Genomic tools and technologies have allowed the researchers to uncover the amazing biology of nematodes [2729]. The genome of the EPN, Heterorhabditis bacteriophora TTO1-M31e strain has been sequenced [30] and is available in the public domain. Additionally, the expressed sequence tags (ESTs) of H. bacteriophora GPS-11 strain [31, 32] and transcriptome of the adult stage of H. bacteriophora TTO1-M31e were published earlier [33]. Large amount of information is available on molecular biology of the dauer/developmentally arrested L2 and L3 stages of various nematodes, such as free-living C. elegans and C. briggsae [3438], insect-associated Pristionchus [39, 40], animal parasitic Strongyloides stercoralis [41] and Ostertagia ostertagi [42] and many plant parasitic nematodes [4348]. However, such information is completely lacking for IJ stage of EPNs. Scanty information available on the Heterorhabditis IJ ‘recovery’ is not adequate to decipher the various molecular and physiological pathways specific to these IJs [33, 49]. Additionally, it is suggested that genes expressed in survival or dispersal stages in nematodes, such as dauer, and EPN IJs, are more likely to be novel, compared with the genes expressed in adult or larval stages [29].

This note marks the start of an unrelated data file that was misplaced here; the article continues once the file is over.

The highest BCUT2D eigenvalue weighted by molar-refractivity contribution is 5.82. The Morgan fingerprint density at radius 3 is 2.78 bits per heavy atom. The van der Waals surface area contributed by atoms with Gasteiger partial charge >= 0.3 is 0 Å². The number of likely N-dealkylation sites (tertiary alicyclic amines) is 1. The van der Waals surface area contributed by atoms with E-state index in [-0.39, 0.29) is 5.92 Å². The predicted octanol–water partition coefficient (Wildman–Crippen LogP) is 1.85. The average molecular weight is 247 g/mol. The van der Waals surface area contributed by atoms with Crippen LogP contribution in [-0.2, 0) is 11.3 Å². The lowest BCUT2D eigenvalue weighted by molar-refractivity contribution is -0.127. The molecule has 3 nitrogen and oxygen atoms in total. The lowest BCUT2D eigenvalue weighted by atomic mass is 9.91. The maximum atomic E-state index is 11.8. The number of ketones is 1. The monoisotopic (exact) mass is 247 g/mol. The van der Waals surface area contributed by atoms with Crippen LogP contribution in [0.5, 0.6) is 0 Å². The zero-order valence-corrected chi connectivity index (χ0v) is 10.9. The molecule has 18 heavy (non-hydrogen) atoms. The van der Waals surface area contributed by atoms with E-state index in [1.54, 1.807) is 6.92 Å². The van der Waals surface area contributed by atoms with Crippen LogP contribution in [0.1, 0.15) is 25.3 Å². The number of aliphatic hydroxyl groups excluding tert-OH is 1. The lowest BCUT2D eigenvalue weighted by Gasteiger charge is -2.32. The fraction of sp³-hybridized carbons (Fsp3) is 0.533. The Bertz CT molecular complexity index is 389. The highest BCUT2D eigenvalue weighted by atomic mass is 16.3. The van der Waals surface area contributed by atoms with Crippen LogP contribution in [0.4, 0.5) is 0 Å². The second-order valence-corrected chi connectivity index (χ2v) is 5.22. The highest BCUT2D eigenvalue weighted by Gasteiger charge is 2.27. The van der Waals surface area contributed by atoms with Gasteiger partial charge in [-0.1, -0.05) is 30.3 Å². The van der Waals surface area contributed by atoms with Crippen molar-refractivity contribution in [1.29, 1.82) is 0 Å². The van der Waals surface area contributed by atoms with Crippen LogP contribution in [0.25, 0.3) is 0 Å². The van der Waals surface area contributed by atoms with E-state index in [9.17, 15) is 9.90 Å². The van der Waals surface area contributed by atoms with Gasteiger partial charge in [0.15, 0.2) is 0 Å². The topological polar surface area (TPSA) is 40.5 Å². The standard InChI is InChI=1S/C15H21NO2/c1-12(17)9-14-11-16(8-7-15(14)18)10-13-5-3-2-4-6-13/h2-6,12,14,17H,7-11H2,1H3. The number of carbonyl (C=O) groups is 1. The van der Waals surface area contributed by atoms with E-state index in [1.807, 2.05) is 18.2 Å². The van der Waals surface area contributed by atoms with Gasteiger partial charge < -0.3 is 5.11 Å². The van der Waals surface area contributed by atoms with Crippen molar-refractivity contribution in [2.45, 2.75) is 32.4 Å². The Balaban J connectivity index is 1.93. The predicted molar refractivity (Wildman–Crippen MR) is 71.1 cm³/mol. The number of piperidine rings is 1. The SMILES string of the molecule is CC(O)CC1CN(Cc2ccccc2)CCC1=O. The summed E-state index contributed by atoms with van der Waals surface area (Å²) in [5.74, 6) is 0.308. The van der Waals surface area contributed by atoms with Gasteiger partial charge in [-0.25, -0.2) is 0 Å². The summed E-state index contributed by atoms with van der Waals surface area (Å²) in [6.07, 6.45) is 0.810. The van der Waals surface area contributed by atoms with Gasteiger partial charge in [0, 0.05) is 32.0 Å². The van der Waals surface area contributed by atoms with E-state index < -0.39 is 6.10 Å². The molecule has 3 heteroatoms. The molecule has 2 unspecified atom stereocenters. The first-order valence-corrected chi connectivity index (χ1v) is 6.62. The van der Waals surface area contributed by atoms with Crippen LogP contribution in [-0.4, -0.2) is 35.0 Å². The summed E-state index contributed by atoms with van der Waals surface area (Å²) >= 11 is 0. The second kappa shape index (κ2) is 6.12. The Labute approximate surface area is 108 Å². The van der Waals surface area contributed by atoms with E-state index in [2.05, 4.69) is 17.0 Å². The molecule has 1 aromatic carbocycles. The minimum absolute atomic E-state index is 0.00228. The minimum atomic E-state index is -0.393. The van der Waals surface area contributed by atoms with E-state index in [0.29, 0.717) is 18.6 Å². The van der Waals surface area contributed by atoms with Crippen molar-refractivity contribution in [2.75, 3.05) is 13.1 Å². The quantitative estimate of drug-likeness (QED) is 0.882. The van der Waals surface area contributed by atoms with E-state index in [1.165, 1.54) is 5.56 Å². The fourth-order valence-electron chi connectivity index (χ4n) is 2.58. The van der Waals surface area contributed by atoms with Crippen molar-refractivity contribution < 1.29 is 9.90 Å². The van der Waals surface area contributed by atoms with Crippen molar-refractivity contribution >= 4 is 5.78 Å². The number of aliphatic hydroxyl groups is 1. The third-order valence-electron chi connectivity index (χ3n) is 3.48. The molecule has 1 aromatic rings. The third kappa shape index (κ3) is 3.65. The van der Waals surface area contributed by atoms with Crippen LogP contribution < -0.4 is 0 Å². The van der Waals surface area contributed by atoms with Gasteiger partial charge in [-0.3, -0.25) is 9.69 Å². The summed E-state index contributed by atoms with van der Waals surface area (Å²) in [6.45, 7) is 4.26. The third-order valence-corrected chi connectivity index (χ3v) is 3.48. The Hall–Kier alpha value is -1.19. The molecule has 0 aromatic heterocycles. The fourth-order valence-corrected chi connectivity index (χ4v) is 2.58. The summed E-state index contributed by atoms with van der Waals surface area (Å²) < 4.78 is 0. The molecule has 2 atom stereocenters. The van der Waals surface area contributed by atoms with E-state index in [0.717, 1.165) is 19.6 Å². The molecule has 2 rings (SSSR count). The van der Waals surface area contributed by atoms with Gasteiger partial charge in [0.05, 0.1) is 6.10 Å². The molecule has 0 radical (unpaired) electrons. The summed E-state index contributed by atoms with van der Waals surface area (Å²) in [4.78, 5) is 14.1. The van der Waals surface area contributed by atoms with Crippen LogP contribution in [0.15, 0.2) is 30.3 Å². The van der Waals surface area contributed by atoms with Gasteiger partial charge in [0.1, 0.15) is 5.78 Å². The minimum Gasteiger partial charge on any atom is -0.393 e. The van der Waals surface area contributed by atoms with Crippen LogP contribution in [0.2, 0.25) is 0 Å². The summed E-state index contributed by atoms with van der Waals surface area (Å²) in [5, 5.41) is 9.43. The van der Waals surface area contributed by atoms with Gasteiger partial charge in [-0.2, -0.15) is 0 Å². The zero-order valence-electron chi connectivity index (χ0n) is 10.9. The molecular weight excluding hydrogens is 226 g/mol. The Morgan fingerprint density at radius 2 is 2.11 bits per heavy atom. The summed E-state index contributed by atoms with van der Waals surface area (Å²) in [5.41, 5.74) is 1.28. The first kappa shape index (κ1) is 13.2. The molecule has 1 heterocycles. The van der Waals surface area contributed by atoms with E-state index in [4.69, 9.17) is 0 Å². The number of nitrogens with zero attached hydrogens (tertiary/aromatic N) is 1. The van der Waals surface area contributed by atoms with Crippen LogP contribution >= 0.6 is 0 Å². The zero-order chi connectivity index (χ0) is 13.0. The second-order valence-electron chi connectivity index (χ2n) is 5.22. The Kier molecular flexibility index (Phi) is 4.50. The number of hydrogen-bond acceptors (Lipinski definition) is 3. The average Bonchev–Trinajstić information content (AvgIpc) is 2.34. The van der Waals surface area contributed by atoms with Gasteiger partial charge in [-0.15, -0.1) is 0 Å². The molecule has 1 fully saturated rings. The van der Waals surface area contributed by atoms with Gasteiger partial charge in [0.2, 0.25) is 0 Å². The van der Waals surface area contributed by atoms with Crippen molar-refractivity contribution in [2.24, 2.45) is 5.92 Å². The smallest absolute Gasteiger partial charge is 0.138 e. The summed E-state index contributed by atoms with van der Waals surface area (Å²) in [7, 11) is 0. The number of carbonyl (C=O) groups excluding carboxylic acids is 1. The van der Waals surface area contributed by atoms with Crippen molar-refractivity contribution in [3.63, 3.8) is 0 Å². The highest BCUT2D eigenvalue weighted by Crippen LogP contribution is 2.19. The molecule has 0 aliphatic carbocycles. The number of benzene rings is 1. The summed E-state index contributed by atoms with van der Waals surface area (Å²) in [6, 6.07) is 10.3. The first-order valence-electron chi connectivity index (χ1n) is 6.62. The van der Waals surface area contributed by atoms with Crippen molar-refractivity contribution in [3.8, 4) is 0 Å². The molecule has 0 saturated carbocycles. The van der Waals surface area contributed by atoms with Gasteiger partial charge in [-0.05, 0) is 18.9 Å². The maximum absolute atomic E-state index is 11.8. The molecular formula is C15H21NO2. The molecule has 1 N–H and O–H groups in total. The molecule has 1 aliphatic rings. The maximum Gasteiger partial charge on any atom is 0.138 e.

H. indica was the first species of this genus recorded from India [50]. Since then, various surveys showed that H. indica is the most predominant species of Heterorhabditid nematode in India and is found in almost all the geographical parts of the country. Therefore, H. indica is naturally suitable for incorporation in insect biological control programs in India. In the present study, the transcriptomic analysis of the IJ stage of H. indica was carried out to understand the molecular processes and pathways active at this stage, and to create a resource for further functional genomics and genetic investigations.

Results

Transcriptome sequencing and assembly